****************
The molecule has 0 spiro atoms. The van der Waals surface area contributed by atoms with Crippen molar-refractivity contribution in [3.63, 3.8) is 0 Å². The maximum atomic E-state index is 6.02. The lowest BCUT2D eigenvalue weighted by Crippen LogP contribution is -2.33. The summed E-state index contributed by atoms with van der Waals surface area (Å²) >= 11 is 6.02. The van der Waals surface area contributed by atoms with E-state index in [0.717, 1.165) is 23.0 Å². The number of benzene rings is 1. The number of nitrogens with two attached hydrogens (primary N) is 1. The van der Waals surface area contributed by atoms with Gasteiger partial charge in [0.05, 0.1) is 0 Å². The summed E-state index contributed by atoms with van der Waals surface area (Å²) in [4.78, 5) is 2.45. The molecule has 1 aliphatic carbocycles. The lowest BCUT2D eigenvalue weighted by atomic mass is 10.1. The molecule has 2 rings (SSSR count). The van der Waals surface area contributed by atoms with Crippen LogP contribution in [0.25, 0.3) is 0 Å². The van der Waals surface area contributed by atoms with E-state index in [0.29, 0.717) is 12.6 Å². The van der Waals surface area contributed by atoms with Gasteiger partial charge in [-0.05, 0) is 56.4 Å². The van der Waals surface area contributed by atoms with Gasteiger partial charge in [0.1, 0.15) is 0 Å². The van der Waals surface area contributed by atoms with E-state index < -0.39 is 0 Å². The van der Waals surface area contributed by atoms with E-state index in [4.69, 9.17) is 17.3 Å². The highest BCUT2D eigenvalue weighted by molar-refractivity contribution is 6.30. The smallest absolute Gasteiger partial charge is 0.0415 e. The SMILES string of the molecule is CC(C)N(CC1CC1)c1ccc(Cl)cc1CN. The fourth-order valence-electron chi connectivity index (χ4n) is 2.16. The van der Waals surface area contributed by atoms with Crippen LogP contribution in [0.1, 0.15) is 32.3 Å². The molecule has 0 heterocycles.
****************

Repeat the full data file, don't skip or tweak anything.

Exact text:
The molecule has 0 spiro atoms. The van der Waals surface area contributed by atoms with Crippen molar-refractivity contribution in [3.63, 3.8) is 0 Å². The maximum atomic E-state index is 6.02. The lowest BCUT2D eigenvalue weighted by Crippen LogP contribution is -2.33. The summed E-state index contributed by atoms with van der Waals surface area (Å²) >= 11 is 6.02. The van der Waals surface area contributed by atoms with E-state index in [0.717, 1.165) is 23.0 Å². The number of benzene rings is 1. The number of nitrogens with two attached hydrogens (primary N) is 1. The van der Waals surface area contributed by atoms with Gasteiger partial charge in [0.05, 0.1) is 0 Å². The summed E-state index contributed by atoms with van der Waals surface area (Å²) in [4.78, 5) is 2.45. The molecule has 1 aliphatic carbocycles. The lowest BCUT2D eigenvalue weighted by atomic mass is 10.1. The molecule has 2 rings (SSSR count). The van der Waals surface area contributed by atoms with Crippen LogP contribution in [0.25, 0.3) is 0 Å². The van der Waals surface area contributed by atoms with E-state index in [0.29, 0.717) is 12.6 Å². The van der Waals surface area contributed by atoms with Gasteiger partial charge in [-0.05, 0) is 56.4 Å². The van der Waals surface area contributed by atoms with Gasteiger partial charge in [0.1, 0.15) is 0 Å². The van der Waals surface area contributed by atoms with E-state index < -0.39 is 0 Å². The van der Waals surface area contributed by atoms with E-state index in [4.69, 9.17) is 17.3 Å². The highest BCUT2D eigenvalue weighted by molar-refractivity contribution is 6.30. The smallest absolute Gasteiger partial charge is 0.0415 e. The SMILES string of the molecule is CC(C)N(CC1CC1)c1ccc(Cl)cc1CN. The fourth-order valence-electron chi connectivity index (χ4n) is 2.16. The van der Waals surface area contributed by atoms with Crippen LogP contribution in [0.1, 0.15) is 32.3 Å². The molecule has 0 heterocycles.